Next I made another bold move (for me). I did the unthinkable and went out of town, alone, for Mother's Day weekend. My mother was none too pleased. ;)

After those two major changes, taking care of me comes much easier now. I say no when I need to. I ask for help directly when I need it. I still make Mother's Day about me. I feel no guilt and also no resentment.

Jane Kennedy Sutton said...

My parents lived about 1100 miles away. The year they were so ill, my husband and I spent more days with them than in our own home, to say nothing of the tiring trips back and forth. There were days I didn’t handle it well at all and now I wish I could have some 'do-overs.' I am glad I spent the time with them. I can only hope they knew, regardless of my mood, that I loved them.

Elizabeth Spann Craig said...

Karen, I think it must be so much more difficult to take care of an elderly family member than it is to care for children. I put myself in the position of having children to nurture...when we've got the tremendous and challenging responsibility of caring for the elderly or of special needs, I think it taps a different part of us.

You're so right...you've got to make time for yourself. I do that with my children, too.

Mystery Writing is Murder

The Old Silly said...

My wife should read this post. That's what she does for a living, assisted care for the elderly. She gets so attached to her clients and of course they ... one by one, eventually die. She takes her job very seriously, loves her clients and it pains her a lot. Although she often says "it was time, and I'm glad the Good Lord finally took him/her home."

Marvin D Wilson

Donna M. Kohlstrom said...

If I don't take care of me first then I can't take care of anyone else. Of course there are emergency situations that take priority, but where there are choices, and maybe it sounds selfish, I need to think how to take care of me so I can take care of the person in need. If my glass is empty and I'm shaking it upside down, then there's nothing left to pour into someone else's glass!

Joanne said...

I'm with Donna. It's important to take care of yourself first. Whether it's a second quiet cup of coffee, a long walk, two writing hours. Something to put fuel in your own tank, to give you the spiritual and physical energy to meet other demands without resentment. It's a fine line to walk, but worth it.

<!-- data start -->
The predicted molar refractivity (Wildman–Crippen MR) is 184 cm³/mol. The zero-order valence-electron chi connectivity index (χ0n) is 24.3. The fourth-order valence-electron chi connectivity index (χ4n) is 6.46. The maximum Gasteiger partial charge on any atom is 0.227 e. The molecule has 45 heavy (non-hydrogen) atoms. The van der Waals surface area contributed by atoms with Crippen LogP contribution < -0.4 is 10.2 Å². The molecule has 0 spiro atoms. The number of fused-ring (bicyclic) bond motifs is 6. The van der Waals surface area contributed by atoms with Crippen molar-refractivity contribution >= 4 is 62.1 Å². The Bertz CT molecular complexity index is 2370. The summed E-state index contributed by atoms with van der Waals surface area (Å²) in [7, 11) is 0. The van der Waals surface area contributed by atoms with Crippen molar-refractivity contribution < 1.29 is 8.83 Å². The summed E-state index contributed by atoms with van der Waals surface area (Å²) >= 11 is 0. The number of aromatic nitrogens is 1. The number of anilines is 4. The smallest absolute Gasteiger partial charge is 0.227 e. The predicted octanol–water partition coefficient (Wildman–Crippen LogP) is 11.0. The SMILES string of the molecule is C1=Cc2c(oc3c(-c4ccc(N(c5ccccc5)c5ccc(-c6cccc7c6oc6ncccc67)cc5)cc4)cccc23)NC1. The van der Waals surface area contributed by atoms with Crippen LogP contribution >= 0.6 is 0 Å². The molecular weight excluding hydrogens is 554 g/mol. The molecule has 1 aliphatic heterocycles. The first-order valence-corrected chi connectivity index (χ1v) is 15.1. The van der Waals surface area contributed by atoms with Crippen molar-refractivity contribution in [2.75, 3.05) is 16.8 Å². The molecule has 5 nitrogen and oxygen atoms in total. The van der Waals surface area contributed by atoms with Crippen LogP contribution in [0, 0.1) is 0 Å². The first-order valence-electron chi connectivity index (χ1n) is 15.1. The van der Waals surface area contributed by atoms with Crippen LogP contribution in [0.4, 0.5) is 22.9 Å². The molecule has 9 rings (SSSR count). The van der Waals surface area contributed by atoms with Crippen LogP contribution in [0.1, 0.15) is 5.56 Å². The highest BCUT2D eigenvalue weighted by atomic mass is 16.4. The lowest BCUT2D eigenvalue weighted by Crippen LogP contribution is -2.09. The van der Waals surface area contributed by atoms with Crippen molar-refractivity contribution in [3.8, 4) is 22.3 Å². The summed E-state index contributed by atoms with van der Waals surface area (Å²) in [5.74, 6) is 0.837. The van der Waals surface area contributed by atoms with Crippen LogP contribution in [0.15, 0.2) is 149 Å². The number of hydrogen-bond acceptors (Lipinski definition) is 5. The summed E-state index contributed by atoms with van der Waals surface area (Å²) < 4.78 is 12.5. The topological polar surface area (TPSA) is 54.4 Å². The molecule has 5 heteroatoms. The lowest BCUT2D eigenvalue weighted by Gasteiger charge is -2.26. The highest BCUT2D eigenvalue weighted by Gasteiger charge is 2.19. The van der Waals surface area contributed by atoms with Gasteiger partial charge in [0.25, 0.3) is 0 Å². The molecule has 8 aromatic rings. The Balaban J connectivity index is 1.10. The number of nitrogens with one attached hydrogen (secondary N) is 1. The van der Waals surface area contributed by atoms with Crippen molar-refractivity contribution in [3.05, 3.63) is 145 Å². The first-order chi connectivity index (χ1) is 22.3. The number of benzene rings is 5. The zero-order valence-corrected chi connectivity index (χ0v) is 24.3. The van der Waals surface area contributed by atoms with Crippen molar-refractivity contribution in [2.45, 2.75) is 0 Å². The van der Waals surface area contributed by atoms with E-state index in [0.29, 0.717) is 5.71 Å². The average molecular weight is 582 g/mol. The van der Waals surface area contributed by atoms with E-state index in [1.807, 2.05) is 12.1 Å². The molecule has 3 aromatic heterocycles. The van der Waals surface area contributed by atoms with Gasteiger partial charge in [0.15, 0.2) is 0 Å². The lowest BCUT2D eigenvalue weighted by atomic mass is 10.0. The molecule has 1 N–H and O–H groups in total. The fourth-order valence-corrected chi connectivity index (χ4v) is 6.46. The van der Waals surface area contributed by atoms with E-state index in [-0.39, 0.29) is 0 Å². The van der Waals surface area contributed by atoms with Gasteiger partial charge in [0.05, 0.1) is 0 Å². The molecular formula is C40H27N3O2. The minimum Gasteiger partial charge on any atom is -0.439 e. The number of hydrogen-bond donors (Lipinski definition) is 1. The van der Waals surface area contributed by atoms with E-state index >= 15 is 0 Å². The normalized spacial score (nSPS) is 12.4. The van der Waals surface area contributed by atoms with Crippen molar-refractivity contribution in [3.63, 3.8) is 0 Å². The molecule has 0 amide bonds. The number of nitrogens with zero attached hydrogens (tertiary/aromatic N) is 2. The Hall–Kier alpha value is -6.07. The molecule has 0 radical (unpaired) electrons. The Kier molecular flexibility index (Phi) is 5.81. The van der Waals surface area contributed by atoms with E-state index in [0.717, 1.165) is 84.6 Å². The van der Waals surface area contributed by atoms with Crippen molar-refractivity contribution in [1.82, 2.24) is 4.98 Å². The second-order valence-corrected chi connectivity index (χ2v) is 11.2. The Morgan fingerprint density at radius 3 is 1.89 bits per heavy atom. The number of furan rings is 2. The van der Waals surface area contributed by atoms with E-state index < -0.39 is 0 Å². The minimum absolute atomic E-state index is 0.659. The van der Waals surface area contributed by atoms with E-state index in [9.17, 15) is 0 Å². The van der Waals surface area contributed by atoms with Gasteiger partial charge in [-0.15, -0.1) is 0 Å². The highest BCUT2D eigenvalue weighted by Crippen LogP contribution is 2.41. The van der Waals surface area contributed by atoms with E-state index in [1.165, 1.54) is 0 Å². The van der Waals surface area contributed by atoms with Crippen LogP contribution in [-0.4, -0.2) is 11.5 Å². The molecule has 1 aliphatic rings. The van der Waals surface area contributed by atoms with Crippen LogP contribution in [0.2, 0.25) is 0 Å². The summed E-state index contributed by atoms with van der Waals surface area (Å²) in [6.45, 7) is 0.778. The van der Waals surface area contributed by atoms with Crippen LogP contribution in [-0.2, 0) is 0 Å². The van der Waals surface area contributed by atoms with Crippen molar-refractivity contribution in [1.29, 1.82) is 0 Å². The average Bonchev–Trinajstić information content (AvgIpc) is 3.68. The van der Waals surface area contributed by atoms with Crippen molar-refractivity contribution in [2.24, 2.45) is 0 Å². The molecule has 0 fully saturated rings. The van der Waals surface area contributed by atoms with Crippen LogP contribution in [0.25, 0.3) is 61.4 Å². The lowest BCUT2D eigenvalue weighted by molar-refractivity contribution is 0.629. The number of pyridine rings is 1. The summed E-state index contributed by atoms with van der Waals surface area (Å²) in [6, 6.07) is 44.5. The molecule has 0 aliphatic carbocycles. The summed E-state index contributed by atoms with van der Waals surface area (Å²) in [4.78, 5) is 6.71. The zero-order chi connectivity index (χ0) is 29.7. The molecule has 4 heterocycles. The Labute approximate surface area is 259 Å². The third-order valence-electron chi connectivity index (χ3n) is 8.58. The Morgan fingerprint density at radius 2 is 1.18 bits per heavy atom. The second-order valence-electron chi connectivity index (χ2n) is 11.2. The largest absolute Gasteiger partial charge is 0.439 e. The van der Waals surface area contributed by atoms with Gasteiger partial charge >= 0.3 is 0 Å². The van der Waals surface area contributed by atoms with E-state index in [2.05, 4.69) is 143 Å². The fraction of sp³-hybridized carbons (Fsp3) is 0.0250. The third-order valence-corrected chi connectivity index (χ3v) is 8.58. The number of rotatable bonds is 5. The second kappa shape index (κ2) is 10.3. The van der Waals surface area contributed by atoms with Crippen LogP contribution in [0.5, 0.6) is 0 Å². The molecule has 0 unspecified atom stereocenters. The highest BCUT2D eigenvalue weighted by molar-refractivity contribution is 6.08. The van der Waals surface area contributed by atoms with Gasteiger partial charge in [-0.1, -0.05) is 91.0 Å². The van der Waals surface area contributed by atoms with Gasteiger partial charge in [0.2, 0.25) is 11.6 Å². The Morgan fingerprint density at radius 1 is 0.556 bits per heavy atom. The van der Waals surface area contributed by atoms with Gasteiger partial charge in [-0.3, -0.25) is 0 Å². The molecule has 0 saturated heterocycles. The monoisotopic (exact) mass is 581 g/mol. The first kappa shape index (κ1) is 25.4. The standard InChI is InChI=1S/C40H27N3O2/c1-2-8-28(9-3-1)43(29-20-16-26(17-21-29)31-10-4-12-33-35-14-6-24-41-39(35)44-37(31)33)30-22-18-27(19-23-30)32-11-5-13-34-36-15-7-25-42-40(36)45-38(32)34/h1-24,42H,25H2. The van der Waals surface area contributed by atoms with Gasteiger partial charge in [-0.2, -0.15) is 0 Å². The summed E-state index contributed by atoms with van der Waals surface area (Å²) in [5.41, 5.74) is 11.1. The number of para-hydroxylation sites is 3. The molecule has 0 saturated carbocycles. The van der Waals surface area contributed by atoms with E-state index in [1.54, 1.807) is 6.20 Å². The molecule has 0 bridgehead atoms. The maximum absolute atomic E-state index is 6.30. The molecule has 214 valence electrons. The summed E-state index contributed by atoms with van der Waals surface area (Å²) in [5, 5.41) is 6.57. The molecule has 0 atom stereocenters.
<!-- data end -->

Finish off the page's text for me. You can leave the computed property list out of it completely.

Helen Ginger said...

Such a great question, Karen. First off, I so admire you, the growth process you're going through, and the fact that you openly share with us. I need to learn from you. I'm not taking care of a parent, but just within the last few days it's dawned on me that I am not taking care of myself as I should be. There are others who come first, sometimes because they have to and sometimes because I don't put myself ahead of their needs. I like what Donna said in her comment: "If my glass is empty and I'm shaking it upside down, then there's nothing left to pour into someone else's glass!"

Straight From Hel

Tamika: said...

Karen you are a kind soul for caring the people in your life the way you do. Giving of myself is never easy or comfortable and it keeps me on my knees.

My children and husband are the recipients of most of my time. It can be frustrating and overwhelming if I don't take a break every now and then. Stepping away gives me a chance to exhale.

L. Diane Wolfe said...

Caring for an older parent (or children for that matter) takes someone special. I admire that you can do it, especially as it's not YOUR mother, and still give yourself room to say no.

Patricia Stoltey said...

When I cared for elderly in-laws, and later for a dying relative, I remember exhausting myself with caregiver duties until I could barely stand or think. I was younger then. I thought I could do everything and handle anything.

Now that I'm older and wiser, I'm likely to say no or enlist others to help. We're good, but we're not superhuman.

Elspeth Antonelli said...

I find the most trying thing is realizing I have to come in last. I know you're not supposed to put yourself last, but someone has to be and it's often me.

I'm not dealing with elderly parents, as they're both still fine even in their 80s, I'm dealing with 2 teenagers and a special needs pre-teen. It can be exhausting.


sanjeet said...

for Mother's Day weekend. My mother was none too pleased.

Work from home India